The New Rules: The Jury’s Still Out on Iraq War

The New Rules: The Jury’s Still Out on Iraq War

When asked for his assessment of the French Revolution's historical impact, Zhou Enlai famously replied, "It is too early to tell." Historians are fond of citing the quotation, but at times ignore its fundamental insight: that they often arrive at their judgment of historical events prematurely. Nowhere does this seem truer than in the case of America's controversial intervention in Iraq.

For most historians, the narrative of the Iraq War terminates decisively with failure in 2006, even as the chronology of its costs is generously extended decades into the future (e.g., the famous $3 trillion estimate). Meanwhile, any successes -- whether the subsequent surge or the four consecutive free national elections that preceded and followed it -- are summarily discounted as meaningless, and certainly unworthy of the accumulated cost. So it's not surprising that from this perspective, no definition of "victory," or even completion, will ever be possible.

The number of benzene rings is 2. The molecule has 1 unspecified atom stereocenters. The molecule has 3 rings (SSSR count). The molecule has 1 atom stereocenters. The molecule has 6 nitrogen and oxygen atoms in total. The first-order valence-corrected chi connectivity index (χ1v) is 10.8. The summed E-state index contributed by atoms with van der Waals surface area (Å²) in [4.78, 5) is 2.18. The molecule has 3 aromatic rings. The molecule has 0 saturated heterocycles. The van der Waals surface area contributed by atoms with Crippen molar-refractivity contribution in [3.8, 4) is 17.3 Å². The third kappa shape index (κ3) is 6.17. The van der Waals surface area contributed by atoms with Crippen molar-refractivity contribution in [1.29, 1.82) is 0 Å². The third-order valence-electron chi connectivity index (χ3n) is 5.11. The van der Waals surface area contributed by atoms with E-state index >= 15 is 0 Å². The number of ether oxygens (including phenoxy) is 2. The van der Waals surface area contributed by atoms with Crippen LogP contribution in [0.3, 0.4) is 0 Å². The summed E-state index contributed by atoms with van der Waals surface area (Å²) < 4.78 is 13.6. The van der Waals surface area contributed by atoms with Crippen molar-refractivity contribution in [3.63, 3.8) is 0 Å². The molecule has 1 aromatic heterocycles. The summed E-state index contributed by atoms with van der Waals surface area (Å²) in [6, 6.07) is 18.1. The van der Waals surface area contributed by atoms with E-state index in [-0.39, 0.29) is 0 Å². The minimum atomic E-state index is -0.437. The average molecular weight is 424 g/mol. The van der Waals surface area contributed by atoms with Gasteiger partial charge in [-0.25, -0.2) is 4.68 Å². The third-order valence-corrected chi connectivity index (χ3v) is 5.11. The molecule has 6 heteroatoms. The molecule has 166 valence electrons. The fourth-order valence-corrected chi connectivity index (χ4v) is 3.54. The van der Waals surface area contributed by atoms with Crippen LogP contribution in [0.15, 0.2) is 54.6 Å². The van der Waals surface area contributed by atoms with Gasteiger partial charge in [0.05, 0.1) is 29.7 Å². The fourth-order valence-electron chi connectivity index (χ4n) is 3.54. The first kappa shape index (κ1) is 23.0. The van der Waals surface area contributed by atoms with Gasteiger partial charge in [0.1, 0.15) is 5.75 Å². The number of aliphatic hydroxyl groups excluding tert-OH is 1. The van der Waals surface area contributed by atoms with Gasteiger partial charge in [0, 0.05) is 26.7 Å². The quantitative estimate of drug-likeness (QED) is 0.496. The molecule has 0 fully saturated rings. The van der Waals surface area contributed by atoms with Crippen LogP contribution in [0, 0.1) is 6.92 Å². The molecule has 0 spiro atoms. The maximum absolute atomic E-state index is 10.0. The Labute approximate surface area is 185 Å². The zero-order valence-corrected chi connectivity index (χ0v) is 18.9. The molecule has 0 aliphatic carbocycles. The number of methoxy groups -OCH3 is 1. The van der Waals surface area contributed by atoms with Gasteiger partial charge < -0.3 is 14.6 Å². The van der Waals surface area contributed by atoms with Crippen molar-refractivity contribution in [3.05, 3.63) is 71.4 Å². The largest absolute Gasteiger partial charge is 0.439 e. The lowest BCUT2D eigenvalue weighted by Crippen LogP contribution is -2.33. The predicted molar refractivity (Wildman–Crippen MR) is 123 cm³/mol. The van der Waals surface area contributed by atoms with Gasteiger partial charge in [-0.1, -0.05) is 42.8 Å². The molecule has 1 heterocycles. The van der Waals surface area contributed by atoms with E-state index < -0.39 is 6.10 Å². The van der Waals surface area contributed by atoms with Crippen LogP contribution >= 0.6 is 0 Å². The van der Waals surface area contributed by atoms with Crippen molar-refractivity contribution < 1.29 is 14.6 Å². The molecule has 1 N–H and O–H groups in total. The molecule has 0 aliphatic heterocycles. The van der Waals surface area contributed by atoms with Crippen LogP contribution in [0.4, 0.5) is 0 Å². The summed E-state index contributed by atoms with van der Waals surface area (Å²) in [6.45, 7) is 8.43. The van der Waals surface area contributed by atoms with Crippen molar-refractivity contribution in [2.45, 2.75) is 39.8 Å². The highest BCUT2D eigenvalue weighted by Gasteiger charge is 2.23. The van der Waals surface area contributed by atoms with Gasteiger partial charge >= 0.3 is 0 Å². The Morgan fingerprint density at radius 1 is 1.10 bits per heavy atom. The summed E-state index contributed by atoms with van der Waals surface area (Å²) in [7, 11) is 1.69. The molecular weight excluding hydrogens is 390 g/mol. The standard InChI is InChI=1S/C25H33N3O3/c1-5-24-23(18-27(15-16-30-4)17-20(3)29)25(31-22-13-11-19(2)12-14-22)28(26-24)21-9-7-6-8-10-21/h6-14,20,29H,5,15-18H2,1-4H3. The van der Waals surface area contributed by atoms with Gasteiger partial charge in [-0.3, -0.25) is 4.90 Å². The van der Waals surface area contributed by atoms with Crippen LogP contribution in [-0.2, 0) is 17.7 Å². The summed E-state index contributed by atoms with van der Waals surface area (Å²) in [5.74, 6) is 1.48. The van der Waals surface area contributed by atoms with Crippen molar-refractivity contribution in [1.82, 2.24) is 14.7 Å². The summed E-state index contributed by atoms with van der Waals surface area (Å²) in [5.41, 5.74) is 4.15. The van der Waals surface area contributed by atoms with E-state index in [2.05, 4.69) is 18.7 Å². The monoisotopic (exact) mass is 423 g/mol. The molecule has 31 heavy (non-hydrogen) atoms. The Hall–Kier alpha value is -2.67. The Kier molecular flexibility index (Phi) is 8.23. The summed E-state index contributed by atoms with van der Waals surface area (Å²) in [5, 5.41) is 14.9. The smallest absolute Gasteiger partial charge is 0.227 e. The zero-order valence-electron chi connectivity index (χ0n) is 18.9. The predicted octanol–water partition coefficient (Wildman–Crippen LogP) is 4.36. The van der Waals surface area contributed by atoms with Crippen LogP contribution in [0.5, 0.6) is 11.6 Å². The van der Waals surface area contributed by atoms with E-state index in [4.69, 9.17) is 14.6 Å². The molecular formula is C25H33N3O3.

In their rush to judge, these historians represent Iraq -- in combination with Afghanistan -- as the final and decisive "quagmire" for a declining, "imperialist" America. Moreover, the war is routinely described as a significant contributing factor to the recent global financial crisis and even a decisive reason why China will soon surpass the United States as the world's primary power. The counterfactuals suggested here are stunning, to say the least. If only former President George W. Bush and the neocons hadn't decided to topple Saddam Hussein, then America would have enjoyed real "victory" over al-Qaida and the Taliban, a still-manageable federal debt, an economic boom extended ad infinitum, continued global supremacy, and a Middle East left both unbroken and therefore still stabilized (one must assume) by Israel's monopoly of nuclear weapons.

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